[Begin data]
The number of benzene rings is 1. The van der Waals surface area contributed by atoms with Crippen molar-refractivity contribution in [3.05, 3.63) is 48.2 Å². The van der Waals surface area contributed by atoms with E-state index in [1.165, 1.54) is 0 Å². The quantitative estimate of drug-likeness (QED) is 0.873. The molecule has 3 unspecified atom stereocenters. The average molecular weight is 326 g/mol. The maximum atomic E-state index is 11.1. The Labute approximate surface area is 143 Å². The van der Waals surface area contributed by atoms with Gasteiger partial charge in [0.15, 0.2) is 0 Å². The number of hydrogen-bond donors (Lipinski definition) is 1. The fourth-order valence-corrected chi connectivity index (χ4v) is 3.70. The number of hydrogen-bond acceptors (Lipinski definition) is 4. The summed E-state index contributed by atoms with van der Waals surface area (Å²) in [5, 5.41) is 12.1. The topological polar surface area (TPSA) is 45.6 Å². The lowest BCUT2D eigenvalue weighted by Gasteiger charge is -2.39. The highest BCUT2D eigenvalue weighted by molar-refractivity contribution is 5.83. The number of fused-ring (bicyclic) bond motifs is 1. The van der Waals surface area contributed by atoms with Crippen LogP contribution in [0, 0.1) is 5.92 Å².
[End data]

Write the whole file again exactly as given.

The number of benzene rings is 1. The van der Waals surface area contributed by atoms with Crippen molar-refractivity contribution in [3.05, 3.63) is 48.2 Å². The van der Waals surface area contributed by atoms with E-state index in [1.165, 1.54) is 0 Å². The quantitative estimate of drug-likeness (QED) is 0.873. The molecule has 3 unspecified atom stereocenters. The average molecular weight is 326 g/mol. The maximum atomic E-state index is 11.1. The Labute approximate surface area is 143 Å². The van der Waals surface area contributed by atoms with Gasteiger partial charge in [0.15, 0.2) is 0 Å². The number of hydrogen-bond donors (Lipinski definition) is 1. The fourth-order valence-corrected chi connectivity index (χ4v) is 3.70. The number of hydrogen-bond acceptors (Lipinski definition) is 4. The summed E-state index contributed by atoms with van der Waals surface area (Å²) in [5, 5.41) is 12.1. The topological polar surface area (TPSA) is 45.6 Å². The lowest BCUT2D eigenvalue weighted by Gasteiger charge is -2.39. The highest BCUT2D eigenvalue weighted by molar-refractivity contribution is 5.83. The number of fused-ring (bicyclic) bond motifs is 1. The van der Waals surface area contributed by atoms with Crippen LogP contribution in [0, 0.1) is 5.92 Å².